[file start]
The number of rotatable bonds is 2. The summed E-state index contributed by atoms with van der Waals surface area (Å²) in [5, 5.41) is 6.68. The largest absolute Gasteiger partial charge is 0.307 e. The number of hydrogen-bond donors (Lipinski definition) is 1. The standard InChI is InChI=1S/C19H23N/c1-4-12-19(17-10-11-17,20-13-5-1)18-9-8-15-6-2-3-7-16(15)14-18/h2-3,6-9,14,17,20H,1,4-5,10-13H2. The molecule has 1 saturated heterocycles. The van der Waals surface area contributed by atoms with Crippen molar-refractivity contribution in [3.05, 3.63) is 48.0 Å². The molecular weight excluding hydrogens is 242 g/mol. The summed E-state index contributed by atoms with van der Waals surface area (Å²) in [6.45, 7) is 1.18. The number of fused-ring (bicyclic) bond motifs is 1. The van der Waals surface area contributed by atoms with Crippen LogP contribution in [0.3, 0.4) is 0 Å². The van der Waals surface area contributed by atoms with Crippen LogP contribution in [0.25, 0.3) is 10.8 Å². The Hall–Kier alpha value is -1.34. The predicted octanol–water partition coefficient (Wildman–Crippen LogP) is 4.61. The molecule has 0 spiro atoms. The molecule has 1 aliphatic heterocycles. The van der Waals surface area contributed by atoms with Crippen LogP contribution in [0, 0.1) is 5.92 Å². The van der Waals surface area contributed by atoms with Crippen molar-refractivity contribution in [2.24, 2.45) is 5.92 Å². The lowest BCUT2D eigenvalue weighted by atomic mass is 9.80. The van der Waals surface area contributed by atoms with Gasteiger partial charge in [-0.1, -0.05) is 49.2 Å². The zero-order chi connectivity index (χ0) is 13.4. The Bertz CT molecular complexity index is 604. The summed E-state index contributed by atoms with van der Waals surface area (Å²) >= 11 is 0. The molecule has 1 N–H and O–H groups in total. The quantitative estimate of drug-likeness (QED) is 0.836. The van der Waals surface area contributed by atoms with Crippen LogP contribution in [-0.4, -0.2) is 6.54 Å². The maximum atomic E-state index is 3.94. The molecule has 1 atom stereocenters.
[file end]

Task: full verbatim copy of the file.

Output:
The number of rotatable bonds is 2. The summed E-state index contributed by atoms with van der Waals surface area (Å²) in [5, 5.41) is 6.68. The largest absolute Gasteiger partial charge is 0.307 e. The number of hydrogen-bond donors (Lipinski definition) is 1. The standard InChI is InChI=1S/C19H23N/c1-4-12-19(17-10-11-17,20-13-5-1)18-9-8-15-6-2-3-7-16(15)14-18/h2-3,6-9,14,17,20H,1,4-5,10-13H2. The molecule has 1 saturated heterocycles. The van der Waals surface area contributed by atoms with Crippen molar-refractivity contribution in [3.05, 3.63) is 48.0 Å². The molecular weight excluding hydrogens is 242 g/mol. The summed E-state index contributed by atoms with van der Waals surface area (Å²) in [6.45, 7) is 1.18. The number of fused-ring (bicyclic) bond motifs is 1. The van der Waals surface area contributed by atoms with Crippen LogP contribution in [0.3, 0.4) is 0 Å². The van der Waals surface area contributed by atoms with Crippen LogP contribution in [0.25, 0.3) is 10.8 Å². The Hall–Kier alpha value is -1.34. The predicted octanol–water partition coefficient (Wildman–Crippen LogP) is 4.61. The molecule has 0 spiro atoms. The molecule has 1 aliphatic heterocycles. The van der Waals surface area contributed by atoms with Crippen LogP contribution in [0, 0.1) is 5.92 Å². The van der Waals surface area contributed by atoms with Crippen molar-refractivity contribution in [2.24, 2.45) is 5.92 Å². The lowest BCUT2D eigenvalue weighted by atomic mass is 9.80. The van der Waals surface area contributed by atoms with Gasteiger partial charge in [-0.1, -0.05) is 49.2 Å². The zero-order chi connectivity index (χ0) is 13.4. The Bertz CT molecular complexity index is 604. The summed E-state index contributed by atoms with van der Waals surface area (Å²) >= 11 is 0. The molecule has 1 N–H and O–H groups in total. The quantitative estimate of drug-likeness (QED) is 0.836. The van der Waals surface area contributed by atoms with Crippen LogP contribution in [-0.4, -0.2) is 6.54 Å². The maximum atomic E-state index is 3.94. The molecule has 1 atom stereocenters.